And I still really don't care what my therapist is like outside session, as long as he feels like himself within session. If I walk in and he doesn't feel like himself, if he feels distracted or not quite there, I'll do everything I can do to bring out "therapy him", and if that doesn't work I just tell him he doesn't seem all here.

 

Yeah, me too. I look forward to reading it. (nm) pegasus

Posted by Dinah on May 19, 2005, at 9:17:31

In reply to Re: The Introduction (In Session) Dinah, posted by pegasus on May 18, 2005, at 22:23:55

 

Re: The Introduction (In Session) Dinah

Posted by cricket on May 19, 2005, at 11:22:48

In reply to Re: The Introduction (In Session) cricket, posted by Dinah on May 19, 2005, at 9:16:45

Dinah,

There's definitely something that screams Noooooooo when I think of quitting and I do think about quitting just about every week.

I'm sure that my T would love to refer me on. But he hasn't yet done that. And he's certainly talked about therapy not being right for me but since I just keep coming he's not been talking about that lately either.

And, I have to say that last week, when I said that I wanted to talk to him but that I didn't know how, that I didn't have the words yet, he did lean forward and say with what seemed to be a real look of commitment on his face and in his voice "I can wait. For as long as we're both still alive, I can wait."

Hmm, "The Myth of Sanity". Now that seems like a book I should read. Did your T recommend it? Did it trigger you in any way?

 

Re: The Introduction (In Session) cricket

Posted by Dinah on May 19, 2005, at 12:03:09

In reply to Re: The Introduction (In Session) Dinah, posted by cricket on May 19, 2005, at 11:22:48

No, my therapist didn't recommend it. I probably saw it mentioned here.

I wouldn't say it triggered me, exactly. But I kept falling asleep the first few times I read it. :) Now I can get through it with no problem.

 

Re: The Introduction (In Session)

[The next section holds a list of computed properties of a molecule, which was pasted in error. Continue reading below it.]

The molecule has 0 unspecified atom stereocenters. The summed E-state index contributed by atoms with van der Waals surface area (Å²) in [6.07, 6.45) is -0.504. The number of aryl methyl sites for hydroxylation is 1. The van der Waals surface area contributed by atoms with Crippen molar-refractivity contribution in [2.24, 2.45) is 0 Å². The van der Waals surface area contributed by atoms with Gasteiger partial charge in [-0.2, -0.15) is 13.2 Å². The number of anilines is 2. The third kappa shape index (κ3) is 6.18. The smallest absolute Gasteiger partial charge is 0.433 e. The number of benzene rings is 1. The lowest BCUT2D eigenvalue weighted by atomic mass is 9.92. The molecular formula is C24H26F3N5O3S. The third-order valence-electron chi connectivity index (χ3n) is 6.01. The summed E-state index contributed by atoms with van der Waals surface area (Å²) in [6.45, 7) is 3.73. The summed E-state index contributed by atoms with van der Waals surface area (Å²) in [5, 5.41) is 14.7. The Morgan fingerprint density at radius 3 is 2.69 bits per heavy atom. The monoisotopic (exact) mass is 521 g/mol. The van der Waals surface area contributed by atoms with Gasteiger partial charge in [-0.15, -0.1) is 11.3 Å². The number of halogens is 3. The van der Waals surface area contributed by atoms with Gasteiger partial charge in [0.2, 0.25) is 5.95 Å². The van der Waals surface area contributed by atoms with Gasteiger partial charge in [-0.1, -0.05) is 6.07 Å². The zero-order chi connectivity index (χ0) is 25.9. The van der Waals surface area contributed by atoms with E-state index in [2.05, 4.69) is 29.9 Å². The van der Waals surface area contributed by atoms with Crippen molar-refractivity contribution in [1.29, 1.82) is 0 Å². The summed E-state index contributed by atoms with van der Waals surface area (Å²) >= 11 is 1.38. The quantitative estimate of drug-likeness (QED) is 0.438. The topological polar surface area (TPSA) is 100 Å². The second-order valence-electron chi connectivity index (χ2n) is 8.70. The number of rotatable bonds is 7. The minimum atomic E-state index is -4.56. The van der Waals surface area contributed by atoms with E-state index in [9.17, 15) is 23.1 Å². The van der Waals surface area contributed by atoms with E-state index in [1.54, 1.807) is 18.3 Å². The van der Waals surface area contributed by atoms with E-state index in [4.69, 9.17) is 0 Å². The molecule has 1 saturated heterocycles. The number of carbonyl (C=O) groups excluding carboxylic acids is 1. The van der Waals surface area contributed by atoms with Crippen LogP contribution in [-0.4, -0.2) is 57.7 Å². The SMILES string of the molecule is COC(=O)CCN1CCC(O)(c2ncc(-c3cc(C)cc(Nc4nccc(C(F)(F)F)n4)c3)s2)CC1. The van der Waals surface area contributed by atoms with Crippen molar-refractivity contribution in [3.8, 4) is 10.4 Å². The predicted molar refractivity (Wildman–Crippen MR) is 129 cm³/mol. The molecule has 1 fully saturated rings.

Posted by Tamar on May 19, 2005, at 17:41:53

In reply to The Introduction (In Session), posted by Dinah on May 16, 2005, at 19:29:08

Yippee! My book arrived today. I'll read it tonight and then post.

But having read what you guys have said, I was really struck by the idea of the therapy relationship as having a tragic dimension. The word 'tragic' is very significant to me (I read quite a few Greek tragedies a few years ago).

In classical tragedy there's often a collision between two things that are equally right but nevertheless opposing forces. Like Antigone, whose brother is killed in the process of attacking her city. She has a sisterly duty to bury her brother, but a civic duty to leave his body to the dogs. Both potential courses of action are right, but either will get her into trouble.

I do think the therapy relationship is tragic because one good thing (a real relationship) collides with a contrary good thing (professional boundaries limiting the relationship).

And the other significant thing is that tragic heroes (that's us!) often devote their lives to a search for meaning in suffering. If there were no search for meaning, it wouldn't really be tragic.

And furthermore, tragic heroes suffer because of circumstances entirely beyond their control - usually circumstances arranged by the gods, though not necessarily. Admittedly, tragic heroes are flawed, but who isn't? They are ultimately not fully responsible for what happens to them. I find this a comforting idea when considering mental health, and considering the therapeutic relationship, in which our only control is in how much we tell.

Hmmm... I'll go read the book now...

 

Great comparison/analysis! Thanks for that! (nm) Tamar

Posted by pegasus on May 19, 2005, at 18:18:48

In reply to Re: The Introduction (In Session), posted by Tamar on May 19, 2005, at 17:41:53

 

Re: The Introduction (In Session)

Posted by Annierose on May 19, 2005, at 18:57:55

In reply to Re: The Introduction (In Session), posted by Tamar on May 19, 2005, at 17:41:53

I am enjoying this discussion very much. I am finishing up my current book before re-reading this one. Everyone's insights are so interesting ... lots of hmmmm and a-ha moments. I will catch up, I promise.

But having read the book last year, I am following along nicely.

 

Approximate relationship

Posted by pegasus on May 21, 2005, at 12:34:56

In reply to The Introduction (In Session), posted by Dinah on May 16, 2005, at 19:29:08

One thing in the intro to this book I'd like to hear what y'all think is about the discussion of the therapist-client relationship being "approximate". She calls it approximate because it is both real (actually happening in the room) and symbolic. Both times I read the book, and just now when I skimmed this chapter again, I didn't really understand that idea. It's important because she talks about it all during the rest of the book. Can anyone help me understand why the relationship is "approximate", and exactly what she means by it being symbolic? I kind of understand, but not really. Is this just a new way of talking about transference?

pegasus

 

Re: Approximate relationship pegasus